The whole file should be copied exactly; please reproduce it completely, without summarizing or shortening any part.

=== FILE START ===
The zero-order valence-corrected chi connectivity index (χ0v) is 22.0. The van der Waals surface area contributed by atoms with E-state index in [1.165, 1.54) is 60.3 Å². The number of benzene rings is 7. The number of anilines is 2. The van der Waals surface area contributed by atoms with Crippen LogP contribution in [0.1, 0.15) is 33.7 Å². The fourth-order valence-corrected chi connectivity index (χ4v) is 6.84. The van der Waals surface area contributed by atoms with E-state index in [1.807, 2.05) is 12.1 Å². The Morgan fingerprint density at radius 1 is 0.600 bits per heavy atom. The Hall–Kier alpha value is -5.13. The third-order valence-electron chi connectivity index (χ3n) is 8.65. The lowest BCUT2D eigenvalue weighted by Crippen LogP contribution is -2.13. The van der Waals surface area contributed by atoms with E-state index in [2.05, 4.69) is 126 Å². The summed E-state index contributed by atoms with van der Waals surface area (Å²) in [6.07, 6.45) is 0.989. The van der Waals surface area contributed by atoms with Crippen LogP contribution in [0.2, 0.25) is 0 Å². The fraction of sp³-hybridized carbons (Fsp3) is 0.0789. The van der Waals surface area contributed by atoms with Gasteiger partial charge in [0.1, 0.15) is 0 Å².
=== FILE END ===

The zero-order valence-corrected chi connectivity index (χ0v) is 22.0. The van der Waals surface area contributed by atoms with E-state index in [1.165, 1.54) is 60.3 Å². The number of benzene rings is 7. The number of anilines is 2. The van der Waals surface area contributed by atoms with Crippen LogP contribution in [0.1, 0.15) is 33.7 Å². The fourth-order valence-corrected chi connectivity index (χ4v) is 6.84. The van der Waals surface area contributed by atoms with E-state index in [1.807, 2.05) is 12.1 Å². The Morgan fingerprint density at radius 1 is 0.600 bits per heavy atom. The Hall–Kier alpha value is -5.13. The third-order valence-electron chi connectivity index (χ3n) is 8.65. The lowest BCUT2D eigenvalue weighted by Crippen LogP contribution is -2.13. The van der Waals surface area contributed by atoms with E-state index in [2.05, 4.69) is 126 Å². The summed E-state index contributed by atoms with van der Waals surface area (Å²) in [6.07, 6.45) is 0.989. The van der Waals surface area contributed by atoms with Crippen LogP contribution in [0.2, 0.25) is 0 Å². The fraction of sp³-hybridized carbons (Fsp3) is 0.0789. The van der Waals surface area contributed by atoms with Gasteiger partial charge in [0.1, 0.15) is 0 Å².